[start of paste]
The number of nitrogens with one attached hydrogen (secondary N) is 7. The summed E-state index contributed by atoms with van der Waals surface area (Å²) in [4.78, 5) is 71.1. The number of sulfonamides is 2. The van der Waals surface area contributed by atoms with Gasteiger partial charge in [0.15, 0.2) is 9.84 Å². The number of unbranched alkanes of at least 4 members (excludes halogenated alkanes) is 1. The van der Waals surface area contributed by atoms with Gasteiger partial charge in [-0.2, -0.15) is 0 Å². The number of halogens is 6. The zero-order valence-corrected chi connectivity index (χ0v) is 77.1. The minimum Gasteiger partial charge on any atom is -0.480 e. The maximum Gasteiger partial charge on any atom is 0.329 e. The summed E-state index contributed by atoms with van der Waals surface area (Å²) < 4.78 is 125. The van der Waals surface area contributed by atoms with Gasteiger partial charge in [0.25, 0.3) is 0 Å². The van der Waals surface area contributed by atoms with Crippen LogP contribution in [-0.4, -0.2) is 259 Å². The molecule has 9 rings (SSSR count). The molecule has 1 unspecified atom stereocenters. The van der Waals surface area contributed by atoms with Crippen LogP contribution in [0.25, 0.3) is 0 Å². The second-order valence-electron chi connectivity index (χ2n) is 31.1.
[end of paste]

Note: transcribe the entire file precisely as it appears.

The number of nitrogens with one attached hydrogen (secondary N) is 7. The summed E-state index contributed by atoms with van der Waals surface area (Å²) in [4.78, 5) is 71.1. The number of sulfonamides is 2. The van der Waals surface area contributed by atoms with Gasteiger partial charge in [0.15, 0.2) is 9.84 Å². The number of unbranched alkanes of at least 4 members (excludes halogenated alkanes) is 1. The van der Waals surface area contributed by atoms with Gasteiger partial charge in [-0.2, -0.15) is 0 Å². The number of halogens is 6. The zero-order valence-corrected chi connectivity index (χ0v) is 77.1. The minimum Gasteiger partial charge on any atom is -0.480 e. The maximum Gasteiger partial charge on any atom is 0.329 e. The summed E-state index contributed by atoms with van der Waals surface area (Å²) < 4.78 is 125. The van der Waals surface area contributed by atoms with Gasteiger partial charge in [0.25, 0.3) is 0 Å². The van der Waals surface area contributed by atoms with Crippen LogP contribution in [-0.4, -0.2) is 259 Å². The molecule has 9 rings (SSSR count). The molecule has 1 unspecified atom stereocenters. The van der Waals surface area contributed by atoms with Crippen LogP contribution in [0.25, 0.3) is 0 Å². The second-order valence-electron chi connectivity index (χ2n) is 31.1.